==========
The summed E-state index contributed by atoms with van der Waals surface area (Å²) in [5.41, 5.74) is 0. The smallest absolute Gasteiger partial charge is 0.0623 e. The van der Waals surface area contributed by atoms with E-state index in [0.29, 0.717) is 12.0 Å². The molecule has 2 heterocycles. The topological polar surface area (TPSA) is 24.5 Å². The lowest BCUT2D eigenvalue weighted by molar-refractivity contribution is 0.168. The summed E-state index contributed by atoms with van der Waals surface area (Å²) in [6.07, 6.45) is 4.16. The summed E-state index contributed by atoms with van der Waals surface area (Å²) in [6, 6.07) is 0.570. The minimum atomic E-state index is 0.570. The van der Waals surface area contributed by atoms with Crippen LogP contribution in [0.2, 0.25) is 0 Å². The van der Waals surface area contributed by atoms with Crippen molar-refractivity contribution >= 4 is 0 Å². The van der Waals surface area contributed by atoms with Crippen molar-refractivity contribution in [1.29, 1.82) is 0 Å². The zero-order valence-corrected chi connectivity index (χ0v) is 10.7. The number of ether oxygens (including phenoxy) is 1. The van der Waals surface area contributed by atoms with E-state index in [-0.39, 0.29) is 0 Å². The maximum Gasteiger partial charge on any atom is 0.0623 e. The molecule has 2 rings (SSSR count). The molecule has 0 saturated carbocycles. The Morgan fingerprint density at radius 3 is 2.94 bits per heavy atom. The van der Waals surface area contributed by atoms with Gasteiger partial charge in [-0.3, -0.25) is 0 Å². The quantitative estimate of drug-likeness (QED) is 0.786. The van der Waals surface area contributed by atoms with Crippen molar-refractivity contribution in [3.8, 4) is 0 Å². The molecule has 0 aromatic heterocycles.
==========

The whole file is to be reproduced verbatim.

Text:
The summed E-state index contributed by atoms with van der Waals surface area (Å²) in [5.41, 5.74) is 0. The smallest absolute Gasteiger partial charge is 0.0623 e. The van der Waals surface area contributed by atoms with E-state index in [0.29, 0.717) is 12.0 Å². The molecule has 2 heterocycles. The topological polar surface area (TPSA) is 24.5 Å². The lowest BCUT2D eigenvalue weighted by molar-refractivity contribution is 0.168. The summed E-state index contributed by atoms with van der Waals surface area (Å²) in [6.07, 6.45) is 4.16. The summed E-state index contributed by atoms with van der Waals surface area (Å²) in [6, 6.07) is 0.570. The minimum atomic E-state index is 0.570. The van der Waals surface area contributed by atoms with Crippen LogP contribution in [0.2, 0.25) is 0 Å². The van der Waals surface area contributed by atoms with Crippen molar-refractivity contribution >= 4 is 0 Å². The van der Waals surface area contributed by atoms with Crippen molar-refractivity contribution in [1.29, 1.82) is 0 Å². The zero-order valence-corrected chi connectivity index (χ0v) is 10.7. The number of ether oxygens (including phenoxy) is 1. The van der Waals surface area contributed by atoms with E-state index in [-0.39, 0.29) is 0 Å². The maximum Gasteiger partial charge on any atom is 0.0623 e. The molecule has 2 rings (SSSR count). The molecule has 0 saturated carbocycles. The Morgan fingerprint density at radius 3 is 2.94 bits per heavy atom. The van der Waals surface area contributed by atoms with Gasteiger partial charge in [-0.3, -0.25) is 0 Å². The quantitative estimate of drug-likeness (QED) is 0.786. The van der Waals surface area contributed by atoms with Crippen molar-refractivity contribution in [3.8, 4) is 0 Å². The molecule has 0 aromatic heterocycles.